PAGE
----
At 02:26 early in the morning[17][18] on 23 April, every Polish mayor and city council president[19][20] received an anonymous, unsigned[21] e-mail from Poczta Polska (Polish Post) saying that they were required to deliver the private data of 30 million Polish citizens including their PESEL (national identification number), date of birth, address, and other private data in a .txt file format lacking any passwords or security.[22] Many Polish mayors and city council presidents,[23] lawyers, and other citizens[24] criticized the order to provide such private data, stating that the order violated the GDPR and Polish Law, since the legal act referred to in the email had no legal validity; it concerned a bill that was still undergoing legislative procedures. Citizens and other officials stated their intention to file a lawsuit[17][18][19] to the prosecutor's office about the possibility of crimes being committed by the government-run Poczta Polska and by the politicians responsible for the regulation.[19]

Electoral cards leakage[edit]

On 29 April 2020, 11 days before the planned election date, election candidate Stanisław Żółtek presented a copy of an electoral ballot at a press conference.[25][26] The copies contained the names of all the candidates and other forms to be filled by voters. Żółtek said that he received the ballots from workers of one of the companies that was printing and preparing electoral documents. Poczta Polska notified the Internal Security Agency about the leak. As of 2 May 2020, Polish law did not authorise Poczta Polska to organise postal voting except in a small number of special cases.[25]

Presidential election boycott[edit]

On 30 April 2020, four former Polish presidents and nine prime ministers called for a boycott of 2020 presidential election, on the grounds that the election would be unconstitutional and could not guarantee the confidentiality of voters.[27][28]

Election day change[edit]

On 6 May, Jarosław Gowin, the leader of Agreement, and Jarosław Kaczyński, the leader of Law and Justice struck an agreement to move the election.[29] The two parties had earlier been engaged in a political struggle over whether the election should proceed in May.[30]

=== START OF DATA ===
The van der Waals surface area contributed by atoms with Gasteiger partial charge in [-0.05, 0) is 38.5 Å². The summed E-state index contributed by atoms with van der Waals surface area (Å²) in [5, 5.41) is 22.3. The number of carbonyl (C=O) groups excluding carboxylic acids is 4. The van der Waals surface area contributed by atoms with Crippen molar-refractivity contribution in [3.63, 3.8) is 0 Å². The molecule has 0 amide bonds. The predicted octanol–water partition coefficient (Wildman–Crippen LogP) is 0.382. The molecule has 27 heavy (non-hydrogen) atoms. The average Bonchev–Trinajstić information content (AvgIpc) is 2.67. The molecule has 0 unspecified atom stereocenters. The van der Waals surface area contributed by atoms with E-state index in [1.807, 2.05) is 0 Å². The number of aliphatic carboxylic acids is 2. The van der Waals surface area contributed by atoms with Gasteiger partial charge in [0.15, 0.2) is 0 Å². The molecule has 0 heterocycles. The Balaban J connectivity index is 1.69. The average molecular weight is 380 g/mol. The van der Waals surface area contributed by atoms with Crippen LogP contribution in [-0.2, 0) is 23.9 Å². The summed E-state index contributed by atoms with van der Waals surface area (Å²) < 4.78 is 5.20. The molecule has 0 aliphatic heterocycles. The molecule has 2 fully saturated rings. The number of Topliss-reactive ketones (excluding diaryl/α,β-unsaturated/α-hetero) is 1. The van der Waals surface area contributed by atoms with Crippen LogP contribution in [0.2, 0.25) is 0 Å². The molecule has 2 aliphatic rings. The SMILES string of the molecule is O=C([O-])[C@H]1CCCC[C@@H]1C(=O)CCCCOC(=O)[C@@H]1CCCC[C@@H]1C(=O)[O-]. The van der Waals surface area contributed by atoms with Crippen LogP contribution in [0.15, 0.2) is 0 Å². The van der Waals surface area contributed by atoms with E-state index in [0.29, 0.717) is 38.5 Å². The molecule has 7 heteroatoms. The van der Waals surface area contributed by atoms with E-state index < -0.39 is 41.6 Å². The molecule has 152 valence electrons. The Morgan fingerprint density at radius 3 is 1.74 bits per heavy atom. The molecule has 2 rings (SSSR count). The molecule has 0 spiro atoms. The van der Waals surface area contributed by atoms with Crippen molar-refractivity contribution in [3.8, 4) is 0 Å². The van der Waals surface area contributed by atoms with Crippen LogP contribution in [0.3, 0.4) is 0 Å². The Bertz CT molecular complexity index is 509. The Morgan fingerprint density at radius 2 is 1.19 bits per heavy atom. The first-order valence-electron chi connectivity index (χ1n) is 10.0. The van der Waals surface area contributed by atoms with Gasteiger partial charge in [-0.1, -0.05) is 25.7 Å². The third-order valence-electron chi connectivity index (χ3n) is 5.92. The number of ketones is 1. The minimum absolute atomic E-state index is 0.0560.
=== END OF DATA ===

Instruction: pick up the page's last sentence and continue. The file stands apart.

On 7 May, the Sejm approved legislation for the election to be held via postal ballot.[31] The same day, PKW announced that "The current legal regulation deprived the National Electoral Commission of the instruments necessary to perform its duties. In connection with the above, the National Electoral Commission informs voters, election committees, candidates, election administration and local government units that voting on May 10, 2020 cannot take place."[citation needed]

The movement of the election day was met with support[32][33] and opposition[34][35] from both the "anti" and "pro" Law and Justice spheres of Polish politics. An opinion poll for Rzeczpospolita, gauged public support for the Gowin-Kaczyński agreement at 43.5%, with 36.3% being against, and the rest undecided.[36]

Candidate selection[edit]

Ballot paper (first round)
Ballot paper (second round)

The following candidates have been nominated by parties represented in the Sejm.

Law and Justice / United Right[edit]

Incumbent President Andrzej Duda was eligible to run for a second term. On 24 October 2019, in an open letter to the elected members of the Sejm and Senate, PiS chairman Jarosław Kaczyński announced that the party will strongly support Andrzej Duda in next year's presidential election. In the first round he won a plurality of 43.5% and went on to face challenger Rafał Trzaskowski in the second round in which he won re-election with 51.03% of the vote.[37]

Nominee:

Law and Justice[a]

Andrzej Duda
President of Poland
(2015–)
Member of European Parliament
(2014–2015)
Member of the Sejm
(2011–2014)

Civic Platform / Civic Coalition[edit]

Donald Tusk was widely expected to make a comeback in Polish politics and to run for President, all the more so given that his European office expired at the end of 2019.[38][39] However, in November 2019, he announced he would not run for the Polish Presidency, citing that he has “a bag of difficult, unpopular decisions since prime minister” that would burden his candidacy. He is said to have been advised against a run by private opinion polls. He decided to run instead for the leadership of the European People's Party.[40] As a result, party leader Grzegorz Schetyna decided to hold a convention in order to nominate a candidate for president. The primary was won by Małgorzata Kidawa-Błońska.[41][42]